renewable energy

Why Are Big Utilities Planning to Cut Carbon?

Solar panel array in CA desert

The top ten utilities have set goals for emissions reduction. It’s less clear what’s driving them.

As my post on Monday indicated, the top ten utilities have all announced plans for cutting carbon in the next several decades. Some of these utilities, like PG&E or ConEd, operate in states that have ambitious climate policies. It’s easy to see why utilities in New York or California would be setting their own targets. …

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On the Frustrations of Climate Politics

It’s not just the shortcomings of Joe Manchin.  Climate legislation is an inherently tough political challenge.

Yesterday, Joe Manchin announced that he couldn’t support the Build Back Better reconciliation bill. Unless Biden can somehow coax him back to the negotiating table, that dooms what would have been a major breakthrough in climate policy.  Manchin bears responsibility for this deeply regrettable decision. But climate legislation is hard, even in more favorable political …

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The Renaissance of Energy Law

An esoteric field of law has become exciting and important.

Energy law used to be an obscure niche subject. It was devoted to subjects like oil and gas leases, the proper inflation adjustments in utility rates, and depreciation schedules for power plants. Utilities were famously set in their ways, using nineteenth century technologies to produce and deliver their products. Only specialists really paid much attention. …

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Cornhuskers Go Green

Nebraska has become the first solid Red state to adopt climate targets

Last week, Nebraska became the first state under complete Republican control to adopt a 2050 goal of net-zero emissions from the grid. No Democratic presidential candidate has carried the state in almost fifty years (and the last previous time was before World War II). Republicans have controlled the state legislature and governor’s mansion since this …

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What’s in the Reconciliation Bill?

The House takes an important step toward transforming the energy system

Last Friday, the House passed its version of the Build Back Better Act. Due to a quirk in parliamentary procedure, the Senate will be able to consider the $1.7 trillion bill under the “reconciliation” process, which means no filibuster is allowed. It remains unclear whether anyone can wrangle all fifty Senators into supporting some version …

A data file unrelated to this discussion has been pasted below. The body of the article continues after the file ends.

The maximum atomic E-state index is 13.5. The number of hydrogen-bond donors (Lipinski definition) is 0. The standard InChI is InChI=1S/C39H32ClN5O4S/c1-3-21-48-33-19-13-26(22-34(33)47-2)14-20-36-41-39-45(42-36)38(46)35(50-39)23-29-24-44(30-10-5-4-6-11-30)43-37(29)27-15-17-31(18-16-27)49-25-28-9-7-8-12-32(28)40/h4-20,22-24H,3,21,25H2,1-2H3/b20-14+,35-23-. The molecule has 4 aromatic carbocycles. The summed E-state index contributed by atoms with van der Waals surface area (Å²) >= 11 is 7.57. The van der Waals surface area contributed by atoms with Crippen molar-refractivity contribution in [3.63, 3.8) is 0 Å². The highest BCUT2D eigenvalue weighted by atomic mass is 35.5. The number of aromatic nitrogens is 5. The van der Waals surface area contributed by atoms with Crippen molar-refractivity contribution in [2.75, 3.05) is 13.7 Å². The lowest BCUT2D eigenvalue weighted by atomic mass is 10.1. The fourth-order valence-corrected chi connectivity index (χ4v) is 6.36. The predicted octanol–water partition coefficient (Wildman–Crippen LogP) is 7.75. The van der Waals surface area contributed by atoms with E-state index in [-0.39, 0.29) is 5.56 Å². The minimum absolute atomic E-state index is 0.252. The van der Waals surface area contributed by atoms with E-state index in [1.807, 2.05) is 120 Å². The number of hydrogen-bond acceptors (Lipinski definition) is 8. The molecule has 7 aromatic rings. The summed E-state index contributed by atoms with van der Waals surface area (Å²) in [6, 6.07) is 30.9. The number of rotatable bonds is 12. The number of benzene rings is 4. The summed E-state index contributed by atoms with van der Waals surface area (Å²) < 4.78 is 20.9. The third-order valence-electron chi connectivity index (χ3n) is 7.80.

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The Shock of the Global

Natural gas flame

What the current fossil fuel energy crisis means for climate and clean energy policy

Pick up any newspaper and it is clear that much of the world is experiencing a series of interrelated energy price shocks.  In Europe and the UK, natural gas prices are up by more than 500% over the last year, hitting all-time highs earlier this month. In the US, even with abundant supplies of natural …

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Greening the Land of Lincoln

Illinois passes pathbreaking energy law.

Last week, Illinois’s governor signed into law a major piece of climate legislation. The law deserves more attention than it has received.  Sadly, however, Illinois seems to be something of a neglected stepchild in the media. That’s a pity, because there are some important lessons in Illinois’s experience, both for the Midwest and the country …

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A Sleeper Provision in the Senate Infrastructure Bill

The bill gives the Feds broad authority to authorize transmission projects.

We will need a much more robust transmission in coming years.  Sources of renewable energy, such as Iowa wind farms, are often located far from the urban centers that need the power. Transmission also helps to deal with weather issues that may impact renewables: even if it’s too cloudy for solar in one state, the …

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Oregon Takes a Big Step Forward

New climate legislation sets a high bar for other states.

On Wednesday, Oregon Governor Kate Brown signed a package of four clean energy bills. These bills move Oregon to the forefront of climate action.  These laws ban new fossil fuel plants and set aggressive targets for the state’s two major utilities, requiring emission cuts of 80% by 2030, 90% by 2035 and 100% by 2040.  …

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Major International Climate Developments

China and the EU took important steps forward this week.

This week has seen some big climate moves on opposite sides of the world. The EU has proposed a major new climate plan. Meanwhile, China is ready to go live with its emissions trading system. The U.S. is at risk of being left behind. The EU’s proposal is impressive. The goal is to cut  net …

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